Tokuro Fujiwara

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Tokuro Fujiwara
藤原 得郎
Born (1961-04-07) April 7, 1961 (age 61)
NationalityJapanese
Alma materOsaka Designers' College
OccupationVideo game designer, director, producer
Years active1982–2009, 2015–present
EmployerKonami (1982–1983)
Capcom (1983–1996, 2005–2009)

Tokuro Fujiwara (藤原 得郎, Fujiwara Tokurō, born April 7, 1961),[1] sometimes credited as Professor F or Arthur King, is a Japanese video game designer, involved in the development of many classic Capcom video games. He directed early Capcom titles such as the run-and-gun shooter Commando (1985), the platformers Ghosts 'n Goblins (1985) and Bionic Commando (1987), and the survival horror game Sweet Home (1989). He was also a main producer for the Mega Man series and worked on the CP System arcade game Strider (1989). He also conceived of Resident Evil (1996) as a remake of his earlier game Sweet Home, and worked on the game as general producer.[2] He worked as the general manager of the Capcom Console Games Division from 1988 to 1996.

After working at Capcom for thirteen years, he left the company to form his own studio, Whoopee Camp. His last game was Ghosts 'n Goblins Resurrection for former employer Capcom. He is notorious for making his titles difficult for the average video game player and strict personality among peers. IGN listed Fujiwara at number 13 in its "Top 100 Game Creators of All Time" list.[3]

Works[edit]

Year Game Role
1982 Pooyan Director
1983 Roc 'N Rope Director
1984 Vulgus Director
Pirate Ship Higemaru Director
1985 Ghosts 'n Goblins Director
Commando Director
1986 The Speed Rumbler Director
1987 Bionic Commando (Arcade) Director
Tiger Road Director
Mega Man[3] Producer
1988 Bionic Commando (NES)[2] Director
Ghouls 'n Ghosts Director
Mega Man 2 Producer
1989 Strider Adviser
Sweet Home Director
Marusa no Onna Director
Destiny of an Emperor Producer
DuckTales Producer
Willow (NES) Producer
1990 Gargoyle's Quest Producer
Chip 'n Dale Rescue Rangers Producer
Adventures in the Magic Kingdom Producer
Street Fighter 2010: The Final Fight Producer
Little Nemo: The Dream Master Producer
Mega Man 3 Producer
1991 Super Ghouls 'n Ghosts Producer
The Little Mermaid Producer
Destiny of an Emperor II Director
Mega Man: Dr. Wily's Revenge Producer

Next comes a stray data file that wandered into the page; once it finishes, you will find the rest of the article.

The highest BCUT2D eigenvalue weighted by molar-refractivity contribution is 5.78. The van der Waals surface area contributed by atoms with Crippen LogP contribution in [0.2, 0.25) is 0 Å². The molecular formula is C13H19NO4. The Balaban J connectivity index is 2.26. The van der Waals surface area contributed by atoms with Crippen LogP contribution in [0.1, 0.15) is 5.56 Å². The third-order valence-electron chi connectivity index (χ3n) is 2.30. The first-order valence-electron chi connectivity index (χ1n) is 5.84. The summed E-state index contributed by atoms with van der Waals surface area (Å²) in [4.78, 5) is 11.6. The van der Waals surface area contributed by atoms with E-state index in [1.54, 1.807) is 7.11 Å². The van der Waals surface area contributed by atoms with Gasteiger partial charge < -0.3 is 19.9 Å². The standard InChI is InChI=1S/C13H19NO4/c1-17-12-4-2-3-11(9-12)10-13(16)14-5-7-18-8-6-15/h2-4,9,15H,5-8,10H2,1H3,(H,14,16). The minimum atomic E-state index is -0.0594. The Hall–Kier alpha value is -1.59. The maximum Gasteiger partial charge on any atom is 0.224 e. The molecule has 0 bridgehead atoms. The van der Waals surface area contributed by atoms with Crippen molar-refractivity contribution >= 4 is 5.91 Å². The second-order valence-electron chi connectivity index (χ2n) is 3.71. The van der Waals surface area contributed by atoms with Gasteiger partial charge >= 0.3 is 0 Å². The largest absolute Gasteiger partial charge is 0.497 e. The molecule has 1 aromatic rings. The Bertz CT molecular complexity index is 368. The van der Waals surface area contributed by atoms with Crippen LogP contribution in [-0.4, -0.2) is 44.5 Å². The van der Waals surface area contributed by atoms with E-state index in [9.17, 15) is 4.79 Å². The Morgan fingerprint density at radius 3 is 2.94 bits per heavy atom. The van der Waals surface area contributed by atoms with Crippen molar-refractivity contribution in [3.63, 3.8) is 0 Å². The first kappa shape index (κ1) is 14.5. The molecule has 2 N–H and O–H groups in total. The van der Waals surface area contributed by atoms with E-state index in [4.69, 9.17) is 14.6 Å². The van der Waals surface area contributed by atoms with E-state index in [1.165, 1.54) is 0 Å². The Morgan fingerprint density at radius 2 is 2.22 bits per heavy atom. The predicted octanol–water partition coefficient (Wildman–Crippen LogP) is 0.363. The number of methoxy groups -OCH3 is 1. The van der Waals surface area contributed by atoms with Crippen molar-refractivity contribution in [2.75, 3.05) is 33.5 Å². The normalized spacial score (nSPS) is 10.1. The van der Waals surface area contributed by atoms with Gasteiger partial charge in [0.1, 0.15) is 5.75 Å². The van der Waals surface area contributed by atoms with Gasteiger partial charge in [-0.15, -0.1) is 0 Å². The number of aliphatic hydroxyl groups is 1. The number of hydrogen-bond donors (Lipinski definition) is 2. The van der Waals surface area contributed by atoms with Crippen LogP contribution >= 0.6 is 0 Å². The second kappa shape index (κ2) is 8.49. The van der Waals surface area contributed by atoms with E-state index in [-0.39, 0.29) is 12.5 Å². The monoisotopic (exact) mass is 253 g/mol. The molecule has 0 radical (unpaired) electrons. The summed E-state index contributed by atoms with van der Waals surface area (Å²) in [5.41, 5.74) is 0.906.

Mega Man 4 Producer
Mega Man II (Game Boy) Producer
1992 Darkwing Duck Producer
Gargoyle's Quest II Producer
Gold Medal Challenge '92 Producer
TaleSpin Producer
Magical Quest starring Mickey Mouse Producer
Mega Man III (Game Boy) Producer
Mega Man 5 Producer
1993 Breath of Fire Producer
DuckTales 2 Producer
Final Fight 2 Producer
Mighty Final Fight Producer
Goof Troop Producer
Mega Man IV (Game Boy) Producer
Mega Man 6 Producer
Disney's Aladdin Adviser
Chip 'n Dale Rescue Rangers 2 Producer
Mega Man X Producer
1994 Mega Man Soccer Producer
The Great Circus Mystery starring Mickey & Minnie Producer
Demon's Crest Producer
X-Men: Mutant Apocalypse Producer
Breath of Fire II Producer
Bonkers Producer
Mega Man X2 Producer
Mega Man V (Game Boy) Producer
1995 Mega Man 7 Producer
Mega Man X3 Producer
Mickey to Donald Magical Adventure 3 Producer
Final Fight 3 Producer
Hanako Sangakita!! Gakkou no Kowai Uwasa Producer
1996 Resident Evil General Producer
1997 Tomba! Game and art director
1999 Tomba! 2: The Evil Swine Return Producer, designer
2001 Extermination Executive producer
2003 Hungry Ghosts Executive producer, Director
2006 Ultimate Ghosts 'n Goblins Director, planning
2008 Bionic Commando Rearmed Consultant
2009 MadWorld Original game design
2021 Ghosts 'n Goblins Resurrection Director

Interviews[edit]

Notes[edit]

  1. ^ ゲームセンターCX COMPLETE. Ohta Publishing. 2009. ISBN 978-4-7783-1180-3. 和書.
  2. ^ a b The Man Who Made Ghosts’n Goblins: Tokuro Fujiwara Interview Archived 2018-03-07 at the Wayback Machine, CONTINUE, Vol. 12, 2003
  3. ^ a b 13. Tokuro Fujiwara Archived 2016-09-22 at the Wayback Machine, Top 100 Game Creators of All Time, IGN

References[edit]

  1. ^ SCEI (1998). "Deep Space Establishment" (PDF). Archived from the original (PDF) on July 27, 2004. Retrieved June 21, 2007.
  2. ^ ASOB book. "Biohazard World of Shinji Mikami". Retrieved June 21, 2007.
  3. ^ Nes Gbgg. "Tokuro Fujiwara Profile". Archived from the original on October 25, 2012. Retrieved March 16, 2009.
  4. ^ Polygon (21 January 2019). "How Resident Evil 2 fell apart, then became one of Capcom's biggest hits". Polygon. Retrieved December 20, 2019.

External links[edit]